“Make Better Art”

In his book, The Icarus Deception: How High Will You Fly, Seth Godin, repeatedly calls  for the reader to “Make better art.” The premise of the book is that we should make art, there is no better time to do it, but that is not enough, we should “Make better art.” I have been a fan of Godin since my corporate days and was excited to see he had written a book focused on art. I am also a fan of the Icarus myth (see above.) So, I picked it up and wham! Not only did it speak to my current situation, it also referenced the past three books I read. It was as if my brain had been primed for this book. Kind of weird! Now, I am not trying to get all Secret Celestine Prophecy on you but the synchronicity! It talked to me, it excited me, it pumped me up!

And that phrase, “Make better art,” it bolted through me every time I read it.

Isn’t that the call of the artist, to “make better art?”

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Above is a side by side photo I took of my chicken that won first place at the Denver County Fair and a painting of some people in a theater that won first place at the  Uintah High School art show when i was in high school. I had picked up the second one when I was recently at my parents house. I wanted to compare.

I currently have both hanging in my dinning room. I wanted to compare.

Results have been mixed.

“Impressive! You painted that in high school?” said the gentleman from art website I volunteered my kids to do a focus group for.

“Can we take that down? your new work is so much better.” My wife keeps asking.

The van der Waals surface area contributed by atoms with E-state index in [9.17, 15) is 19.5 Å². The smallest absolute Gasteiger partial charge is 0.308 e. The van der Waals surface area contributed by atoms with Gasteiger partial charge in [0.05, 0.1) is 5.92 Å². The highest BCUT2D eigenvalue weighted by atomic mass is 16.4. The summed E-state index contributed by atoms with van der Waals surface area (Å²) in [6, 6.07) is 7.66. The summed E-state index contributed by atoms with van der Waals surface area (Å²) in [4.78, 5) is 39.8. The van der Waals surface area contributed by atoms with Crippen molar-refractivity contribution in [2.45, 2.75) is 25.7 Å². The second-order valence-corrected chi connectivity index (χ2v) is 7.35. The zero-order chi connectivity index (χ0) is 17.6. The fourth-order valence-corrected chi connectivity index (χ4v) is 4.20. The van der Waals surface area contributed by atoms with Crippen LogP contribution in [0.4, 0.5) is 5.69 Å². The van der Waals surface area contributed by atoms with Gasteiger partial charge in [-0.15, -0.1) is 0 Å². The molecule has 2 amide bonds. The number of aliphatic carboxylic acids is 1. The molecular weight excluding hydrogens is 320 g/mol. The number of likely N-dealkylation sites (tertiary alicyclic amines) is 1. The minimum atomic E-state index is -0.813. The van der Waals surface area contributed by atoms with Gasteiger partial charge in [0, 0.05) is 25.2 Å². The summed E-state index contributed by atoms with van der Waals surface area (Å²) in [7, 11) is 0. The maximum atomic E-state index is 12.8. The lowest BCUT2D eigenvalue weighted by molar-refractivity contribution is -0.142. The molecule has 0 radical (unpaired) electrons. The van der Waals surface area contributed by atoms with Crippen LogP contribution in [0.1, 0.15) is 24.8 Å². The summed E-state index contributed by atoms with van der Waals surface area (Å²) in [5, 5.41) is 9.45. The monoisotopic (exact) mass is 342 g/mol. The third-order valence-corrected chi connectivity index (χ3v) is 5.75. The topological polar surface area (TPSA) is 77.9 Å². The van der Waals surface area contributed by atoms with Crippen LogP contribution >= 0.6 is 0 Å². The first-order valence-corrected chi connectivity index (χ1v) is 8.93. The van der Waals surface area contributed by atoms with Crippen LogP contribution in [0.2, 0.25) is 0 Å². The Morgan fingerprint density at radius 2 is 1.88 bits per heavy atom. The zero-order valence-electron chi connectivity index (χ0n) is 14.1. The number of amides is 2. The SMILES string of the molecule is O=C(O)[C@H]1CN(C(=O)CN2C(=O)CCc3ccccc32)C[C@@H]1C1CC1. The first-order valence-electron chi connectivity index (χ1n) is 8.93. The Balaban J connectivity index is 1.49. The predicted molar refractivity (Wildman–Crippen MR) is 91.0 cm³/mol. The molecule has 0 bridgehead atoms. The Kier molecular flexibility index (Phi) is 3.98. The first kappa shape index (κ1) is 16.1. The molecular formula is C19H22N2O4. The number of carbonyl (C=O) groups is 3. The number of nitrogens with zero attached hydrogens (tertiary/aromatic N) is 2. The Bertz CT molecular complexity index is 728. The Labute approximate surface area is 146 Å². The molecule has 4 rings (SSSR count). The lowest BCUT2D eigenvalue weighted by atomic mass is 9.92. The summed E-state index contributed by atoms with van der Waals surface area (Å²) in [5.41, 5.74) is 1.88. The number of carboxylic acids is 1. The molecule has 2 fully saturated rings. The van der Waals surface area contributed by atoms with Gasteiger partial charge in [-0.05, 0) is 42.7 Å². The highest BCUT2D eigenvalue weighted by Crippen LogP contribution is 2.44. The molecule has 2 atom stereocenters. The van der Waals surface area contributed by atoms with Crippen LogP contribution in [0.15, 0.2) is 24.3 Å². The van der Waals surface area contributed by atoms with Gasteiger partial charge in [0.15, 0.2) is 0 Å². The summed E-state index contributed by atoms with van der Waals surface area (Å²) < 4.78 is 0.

They are both right. My technique has improved over the years. There is a great freedom and expression in my old work.

Then, I use to push to complete paintings as fast as I could. Now, I am slower more controlled.

I like them both! Each has audience! Each has it’s merit! Both are the past!

The next one will be better!



The First Chicken

I recently read a fascinating article in Newsweek about how medieval Christians encouraged chicken evolution and most likely responsible for the creation of the domestic chicken. It doesn’t answer the question of which came first, but it does talk about the benefit of breaking the habit of being a seasonal breeder. (Tough habit to break! I hear. I wouldn’t know.) Imagine the joy of your annual omelet though!

It also discusses breeding chickens to like people. I know! It’s hard for me to conceptualize the little terrors that existed before this happened. Chickens are mean. They are one of the closet relatives to the T-Rex. I am firmly under the belief that if a chicken was large enough it would eat you without a question.  So, these medieval monks decided to raise these mildly evil birds and then concluded they needed more, faster.  Why? cause you can’t eat steak on Friday’s during Lent. Thus, the first domestic chicken.

A couple of years ago, I felt I needed to evolve past cows and cattle related paintings and spread my wings a little. So, I painted this chicken. It’s a small acrylic painting on canvas- 12 x 12 My mom came to visit a few days later and asked to take it to Dinosaur Land. It felt fitting. While I was at her house, I shot a couple of pictures. So, this is my first chicken-

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